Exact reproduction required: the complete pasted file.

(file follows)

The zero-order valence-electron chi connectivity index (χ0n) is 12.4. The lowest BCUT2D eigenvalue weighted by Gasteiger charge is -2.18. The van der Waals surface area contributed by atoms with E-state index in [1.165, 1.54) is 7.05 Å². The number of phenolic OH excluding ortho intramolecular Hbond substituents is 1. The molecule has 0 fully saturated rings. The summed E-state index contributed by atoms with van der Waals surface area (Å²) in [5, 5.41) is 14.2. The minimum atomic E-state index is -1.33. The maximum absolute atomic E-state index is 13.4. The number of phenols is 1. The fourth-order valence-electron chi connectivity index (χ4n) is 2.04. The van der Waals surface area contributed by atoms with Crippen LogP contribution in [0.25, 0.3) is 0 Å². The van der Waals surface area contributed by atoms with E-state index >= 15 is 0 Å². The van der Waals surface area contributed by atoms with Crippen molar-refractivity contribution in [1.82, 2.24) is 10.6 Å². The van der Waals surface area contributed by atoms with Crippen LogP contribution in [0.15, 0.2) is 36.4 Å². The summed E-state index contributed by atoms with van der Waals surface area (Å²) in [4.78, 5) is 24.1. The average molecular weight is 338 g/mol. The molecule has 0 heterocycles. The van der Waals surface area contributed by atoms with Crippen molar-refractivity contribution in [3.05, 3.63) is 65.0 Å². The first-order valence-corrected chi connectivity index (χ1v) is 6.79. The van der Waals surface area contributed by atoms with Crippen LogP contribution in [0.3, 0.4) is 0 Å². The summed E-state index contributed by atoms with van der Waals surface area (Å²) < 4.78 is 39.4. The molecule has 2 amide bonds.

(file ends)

The zero-order valence-electron chi connectivity index (χ0n) is 12.4. The lowest BCUT2D eigenvalue weighted by Gasteiger charge is -2.18. The van der Waals surface area contributed by atoms with E-state index in [1.165, 1.54) is 7.05 Å². The number of phenolic OH excluding ortho intramolecular Hbond substituents is 1. The molecule has 0 fully saturated rings. The summed E-state index contributed by atoms with van der Waals surface area (Å²) in [5, 5.41) is 14.2. The minimum atomic E-state index is -1.33. The maximum absolute atomic E-state index is 13.4. The number of phenols is 1. The fourth-order valence-electron chi connectivity index (χ4n) is 2.04. The van der Waals surface area contributed by atoms with Crippen LogP contribution in [0.25, 0.3) is 0 Å². The van der Waals surface area contributed by atoms with E-state index >= 15 is 0 Å². The van der Waals surface area contributed by atoms with Crippen molar-refractivity contribution in [1.82, 2.24) is 10.6 Å². The van der Waals surface area contributed by atoms with Crippen LogP contribution in [0.15, 0.2) is 36.4 Å². The summed E-state index contributed by atoms with van der Waals surface area (Å²) in [4.78, 5) is 24.1. The average molecular weight is 338 g/mol. The molecule has 0 heterocycles. The van der Waals surface area contributed by atoms with Crippen molar-refractivity contribution in [3.05, 3.63) is 65.0 Å². The first-order valence-corrected chi connectivity index (χ1v) is 6.79. The van der Waals surface area contributed by atoms with Crippen LogP contribution in [0.3, 0.4) is 0 Å². The summed E-state index contributed by atoms with van der Waals surface area (Å²) < 4.78 is 39.4. The molecule has 2 amide bonds.